4. Draft Author:Jason R. Miller 2/20/97
II. Legal Clusters
5. Discourse and Status:DISagreement and INPROGress
6. Forum and Scope:CANADA and BILATERAL Many preservation organizations are involved in an effort to save the Northwest Canadian temperate rainforest such as the Valhalla Society and Greenpeace.
7. Decision Breadth:2 (Canada and Japan) Japanese multinational corporations (Keiretsu) like the Mitsubishi and Daishowa corporations continually sign forest management agreements with the Alberta and British Columbia Governments to harvest the temperate old growth rainforests through massive clearcutting techniques. That form of environmental degradation has been allowed to run rampant through the Northwest Canadian forests, causing excessive erosion due to the building of thousands of miles of dirt logging roads. Therefore, when rain and snow runoff occur, there is an excess amount of water flowing to the rivers and streams, and that will cause an increase in sediment buildup in the rivers and streams. As a result, many endangered salmon and bull trout fisheries are running the risk of being destroyed because of the clearcutting, while much of the harvested wood is utilized for disposable chopsticks (waribashi), and pulp and disposable paper products.
8. Legal Standing:SUBLAW The laws enacted by the Alberta and B.C. Governments allow the corporations to log areas of Alberta and British Columbia in a managed effort for between 20 and 90 years (forest management agreements.) The forest management agreements allow the logging MNCs to have virtually total control over the land that the agreements are signed for. The discretion that the agreements give to the MNCs allows the MNCs to harvest the Northwest Canadian forests through the methods of clearcutting, and the only limits which the agreements place upon the MNCs are for how many hectares can be harvested, and how many trees per hectare can be harvested.
III. Geographic Clusters
9. Geographic Locations
a. Geographic Domain: NORTH AMERICA
b. Geographic Site: NORTHERN NORTH AMERICA
c. Geographic Impact: CANADA
10. Sub-National Factors:NO
11. Type of Habitat:TEMPERATE
IV. Trade Clusters
12. Type of Measure:Licensing[LICEN]
13. Direct v. Indirect Impacts:DIRect
14. Relation of Trade Measure to Environmental Impact
a. Directly Related to Product:YES CHOPSTICK
b. Indirectly Related to Product:NO
c. Not Related to Product:NO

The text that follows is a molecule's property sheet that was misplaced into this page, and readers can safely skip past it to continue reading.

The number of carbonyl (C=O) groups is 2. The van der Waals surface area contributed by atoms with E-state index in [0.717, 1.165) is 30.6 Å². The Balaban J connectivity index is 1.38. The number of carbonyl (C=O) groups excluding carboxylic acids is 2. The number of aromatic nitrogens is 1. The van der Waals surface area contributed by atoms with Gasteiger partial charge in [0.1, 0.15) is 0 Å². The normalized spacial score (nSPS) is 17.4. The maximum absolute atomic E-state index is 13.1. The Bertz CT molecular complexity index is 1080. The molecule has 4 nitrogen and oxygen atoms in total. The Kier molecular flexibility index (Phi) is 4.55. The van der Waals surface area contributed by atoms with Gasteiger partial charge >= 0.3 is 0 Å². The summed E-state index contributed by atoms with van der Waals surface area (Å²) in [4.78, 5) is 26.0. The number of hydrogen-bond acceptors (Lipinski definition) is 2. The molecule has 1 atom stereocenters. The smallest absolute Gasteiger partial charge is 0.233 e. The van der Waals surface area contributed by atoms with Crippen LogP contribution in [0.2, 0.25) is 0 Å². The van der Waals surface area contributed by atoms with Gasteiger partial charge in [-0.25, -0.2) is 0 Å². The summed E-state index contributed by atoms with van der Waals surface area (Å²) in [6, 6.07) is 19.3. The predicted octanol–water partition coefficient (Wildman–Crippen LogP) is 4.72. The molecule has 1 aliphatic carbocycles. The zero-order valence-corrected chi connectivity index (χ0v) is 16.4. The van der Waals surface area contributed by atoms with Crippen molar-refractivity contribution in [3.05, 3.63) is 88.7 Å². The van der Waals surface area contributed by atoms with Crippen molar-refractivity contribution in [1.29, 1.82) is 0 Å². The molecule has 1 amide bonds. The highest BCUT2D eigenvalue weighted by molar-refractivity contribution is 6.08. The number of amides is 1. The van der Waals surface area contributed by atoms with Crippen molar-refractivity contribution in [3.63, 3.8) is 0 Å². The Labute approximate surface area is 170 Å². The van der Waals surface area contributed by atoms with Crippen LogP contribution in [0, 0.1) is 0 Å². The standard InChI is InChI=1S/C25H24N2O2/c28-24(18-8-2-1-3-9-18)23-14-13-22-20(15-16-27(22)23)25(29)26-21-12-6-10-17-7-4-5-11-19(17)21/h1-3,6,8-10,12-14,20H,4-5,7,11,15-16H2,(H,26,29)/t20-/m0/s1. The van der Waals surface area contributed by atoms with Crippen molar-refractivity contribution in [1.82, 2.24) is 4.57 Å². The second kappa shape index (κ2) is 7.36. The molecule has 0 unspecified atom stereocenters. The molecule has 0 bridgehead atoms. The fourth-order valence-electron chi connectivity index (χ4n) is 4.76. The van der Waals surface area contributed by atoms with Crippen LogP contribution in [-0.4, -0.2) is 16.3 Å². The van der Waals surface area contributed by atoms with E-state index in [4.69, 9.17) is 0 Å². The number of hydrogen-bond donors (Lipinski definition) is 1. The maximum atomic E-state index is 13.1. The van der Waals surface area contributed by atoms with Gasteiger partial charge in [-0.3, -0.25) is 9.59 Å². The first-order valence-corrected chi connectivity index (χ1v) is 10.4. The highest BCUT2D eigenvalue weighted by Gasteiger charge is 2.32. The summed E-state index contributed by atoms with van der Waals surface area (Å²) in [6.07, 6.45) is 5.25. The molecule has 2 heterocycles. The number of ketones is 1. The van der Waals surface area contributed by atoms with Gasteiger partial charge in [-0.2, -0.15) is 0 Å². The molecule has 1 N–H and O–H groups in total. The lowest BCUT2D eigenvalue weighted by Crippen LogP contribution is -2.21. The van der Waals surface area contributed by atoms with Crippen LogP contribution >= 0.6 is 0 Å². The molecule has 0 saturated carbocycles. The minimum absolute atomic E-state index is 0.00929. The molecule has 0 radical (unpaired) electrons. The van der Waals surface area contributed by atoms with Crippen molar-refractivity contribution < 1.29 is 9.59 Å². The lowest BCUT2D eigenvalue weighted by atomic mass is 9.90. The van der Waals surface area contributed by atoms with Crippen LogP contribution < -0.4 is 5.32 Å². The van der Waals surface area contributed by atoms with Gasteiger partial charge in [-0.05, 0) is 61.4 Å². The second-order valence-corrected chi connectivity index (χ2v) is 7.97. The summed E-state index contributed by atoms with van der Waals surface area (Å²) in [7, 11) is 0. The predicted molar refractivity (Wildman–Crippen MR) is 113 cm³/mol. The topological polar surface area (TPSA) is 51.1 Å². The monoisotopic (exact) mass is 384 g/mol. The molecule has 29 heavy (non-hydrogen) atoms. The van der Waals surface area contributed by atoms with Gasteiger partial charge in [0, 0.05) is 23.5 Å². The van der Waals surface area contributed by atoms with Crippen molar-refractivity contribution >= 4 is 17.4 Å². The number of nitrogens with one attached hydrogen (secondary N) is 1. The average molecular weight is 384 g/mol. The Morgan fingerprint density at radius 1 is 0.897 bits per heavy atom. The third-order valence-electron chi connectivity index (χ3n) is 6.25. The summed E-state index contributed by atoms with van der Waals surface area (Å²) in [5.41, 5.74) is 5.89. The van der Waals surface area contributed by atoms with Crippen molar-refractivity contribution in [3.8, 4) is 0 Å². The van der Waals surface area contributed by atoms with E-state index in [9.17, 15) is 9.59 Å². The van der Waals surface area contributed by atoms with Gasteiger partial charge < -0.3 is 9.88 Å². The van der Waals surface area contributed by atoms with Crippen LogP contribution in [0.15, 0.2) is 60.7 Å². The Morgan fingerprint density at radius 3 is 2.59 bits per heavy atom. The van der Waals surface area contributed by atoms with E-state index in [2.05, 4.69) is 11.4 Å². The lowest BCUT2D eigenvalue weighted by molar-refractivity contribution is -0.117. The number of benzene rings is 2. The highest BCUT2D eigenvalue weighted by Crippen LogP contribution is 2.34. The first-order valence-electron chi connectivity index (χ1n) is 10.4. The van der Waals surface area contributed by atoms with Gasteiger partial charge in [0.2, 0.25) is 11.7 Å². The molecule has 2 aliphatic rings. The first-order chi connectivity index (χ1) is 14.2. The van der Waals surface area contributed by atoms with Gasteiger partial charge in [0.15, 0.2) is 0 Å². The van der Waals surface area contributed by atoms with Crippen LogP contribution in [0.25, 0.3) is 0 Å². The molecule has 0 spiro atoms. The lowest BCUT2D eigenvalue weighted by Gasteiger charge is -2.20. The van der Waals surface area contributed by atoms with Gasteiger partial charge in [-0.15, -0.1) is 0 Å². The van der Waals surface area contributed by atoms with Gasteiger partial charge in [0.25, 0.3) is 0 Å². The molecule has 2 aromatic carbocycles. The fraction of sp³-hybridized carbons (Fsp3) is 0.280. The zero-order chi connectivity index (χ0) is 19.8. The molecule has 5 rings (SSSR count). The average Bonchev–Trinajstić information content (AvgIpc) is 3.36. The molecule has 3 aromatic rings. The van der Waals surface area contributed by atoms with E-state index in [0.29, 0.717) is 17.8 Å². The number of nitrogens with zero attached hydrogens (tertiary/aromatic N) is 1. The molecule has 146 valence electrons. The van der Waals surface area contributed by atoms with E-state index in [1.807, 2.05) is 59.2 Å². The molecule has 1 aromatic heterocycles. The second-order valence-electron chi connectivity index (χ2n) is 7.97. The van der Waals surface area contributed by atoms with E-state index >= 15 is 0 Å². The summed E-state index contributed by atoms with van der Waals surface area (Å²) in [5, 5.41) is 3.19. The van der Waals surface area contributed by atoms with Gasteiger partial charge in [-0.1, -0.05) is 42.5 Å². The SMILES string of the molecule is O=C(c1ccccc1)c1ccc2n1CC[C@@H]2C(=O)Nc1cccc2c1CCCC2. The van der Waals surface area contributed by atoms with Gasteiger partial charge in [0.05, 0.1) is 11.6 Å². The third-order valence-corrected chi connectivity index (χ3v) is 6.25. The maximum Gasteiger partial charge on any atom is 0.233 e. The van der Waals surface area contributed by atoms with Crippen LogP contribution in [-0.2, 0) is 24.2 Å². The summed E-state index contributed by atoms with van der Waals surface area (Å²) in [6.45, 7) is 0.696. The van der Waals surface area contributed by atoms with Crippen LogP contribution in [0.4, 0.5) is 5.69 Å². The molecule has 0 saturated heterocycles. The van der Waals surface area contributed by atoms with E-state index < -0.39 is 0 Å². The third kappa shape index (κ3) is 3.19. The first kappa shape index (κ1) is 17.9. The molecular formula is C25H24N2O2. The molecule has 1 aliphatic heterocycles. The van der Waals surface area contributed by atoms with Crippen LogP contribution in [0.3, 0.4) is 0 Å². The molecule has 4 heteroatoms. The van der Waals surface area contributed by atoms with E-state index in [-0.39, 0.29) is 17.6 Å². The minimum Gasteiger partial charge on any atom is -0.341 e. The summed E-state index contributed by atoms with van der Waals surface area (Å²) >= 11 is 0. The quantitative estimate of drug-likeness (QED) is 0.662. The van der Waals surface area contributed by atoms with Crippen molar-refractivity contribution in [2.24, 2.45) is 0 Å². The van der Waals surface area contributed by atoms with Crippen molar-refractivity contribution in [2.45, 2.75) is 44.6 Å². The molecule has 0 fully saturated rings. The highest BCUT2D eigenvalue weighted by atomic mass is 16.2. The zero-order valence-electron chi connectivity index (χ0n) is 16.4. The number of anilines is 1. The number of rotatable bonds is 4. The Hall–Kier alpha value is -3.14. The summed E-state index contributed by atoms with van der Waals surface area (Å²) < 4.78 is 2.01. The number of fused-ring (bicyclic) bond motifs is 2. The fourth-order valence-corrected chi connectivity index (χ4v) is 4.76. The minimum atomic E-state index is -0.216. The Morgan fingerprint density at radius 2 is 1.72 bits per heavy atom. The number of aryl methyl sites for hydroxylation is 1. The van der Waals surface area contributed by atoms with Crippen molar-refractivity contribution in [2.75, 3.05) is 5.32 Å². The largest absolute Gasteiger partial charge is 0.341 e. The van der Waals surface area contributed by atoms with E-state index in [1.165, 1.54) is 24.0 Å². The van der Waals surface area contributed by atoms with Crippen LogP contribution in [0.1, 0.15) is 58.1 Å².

d. Related to Process:YES DEFORestation
15. Trade Product Identification:CHOPSTICK and PAPER
16. Economic DataThe Mitsubishi corporation is the main source of deforestation in Northwest Canada, with its logging operations comprising 32% of its total corporation's worth. The Mitsubishi's profits are in excess of U.S.$175 billion, which are greater than many small developing countries' GDP. The ALPAC mills that are located in Alberta and BC are actually owned by the Mitsubishi Corporation, and the mills are currently paying the province U.S.$1.1 billion in forest management agreements to harvest the Aspen, Douglas Fir, Larch and Red Cedar in Albertažs forests. Once the wood is harvested and then processed, its value balloons from U.S.$1.1 billion to approximately U.S.$8.2 billion, and it is estimated that Northwest Canada is losing nearly U.S.$80 million in forest productivity every year because of its poorly negotiated FMA's. Much of the wood that is harvested in Northwest Canada is shipped to Japan by the Mitsubishi Corporation, where the wood is then processed into disposable paper products and approximately 8 million disposable chopsticks per day.
17. Impact of Trade Restriction:LOW
18. Industry Sector:WOOD
19. Exporters and Importers:CANADA and JAPAN
V. Environment Clusters
20. Environmental Problem Type:[DEFOR] The habitat of the Northwest Canadian forest is one of great diversity. The forests are filled with many species of trees that include the Red Cedar, Douglas Fir, Aspen and Larch trees. The trees are utilized by Grizzly Bear, Elk and Deer as rubbing trees in order to mark their territory and rub their winter coats from their skins in the spring. The trees are also utilized by such birds as the Red Naped Sapsucker, Pileated Woodpecker and various Eagles and Owls to build their nests and raise their young. Other aspects of the Northwest Canadian forest include its rivers and streams, and examples include the Great Mackenzie River, the James River and the Athabaska River. At one time the rivers contained large populations of salmon and bull trout, but the populations have dwindled as the rivers have become increasingly polluted with higher sediment yields, and increased organo-chloride chemicals.
21. Name, Type, and Diversity of Species
22. Resource Impact and Effect:LOW and Structural[STRUCT] The Canadian Government has stipulated that the keiretsu multinational corporations must replant once they have finished their clearcutting. The replanting is often completed with trees of a single species that have a relatively short growth period (between 60 and 80 years). That type of replanting damages the diversity of the temperate "old growth" rainforest, as the trees that take 200 to 400 years to mature become wiped out permanently.
23. Urgency and Lifetime:HIGH and 200-400 years
VI. Other Factors
25. Culture:YES Much of the land in British Columbia and Alberta at one time belonged to the Cree, Lubicon, Dene Tha, Haidu, and Algonquin Indians, and was utilized by the indigenous populations to hunt elk, and to fish salmon on a subsistence basis. As clearcutting by the Mitsubishi and Daishowa corporations becomes more prevalent, the habitats are slowly becoming destroyed and hurting the Native American's means of traditional survival.
26. Trans-Boundary Issues:YES The boreal temperate old growth forest ranges throughout Northwestern Canada, crossing the boarders of Alberta and BC., and the forest management agreements that the two provinces have signed are negotiated between the multinational logging corporations and the two individual provinces. While the agreements are being negotiated, it must be remembered that the old growth forest is shared by all Canadians, and the forest management agreements should be negotiated with all of Canada's interests in mind, rather than only with one singular provincežs interests in mind.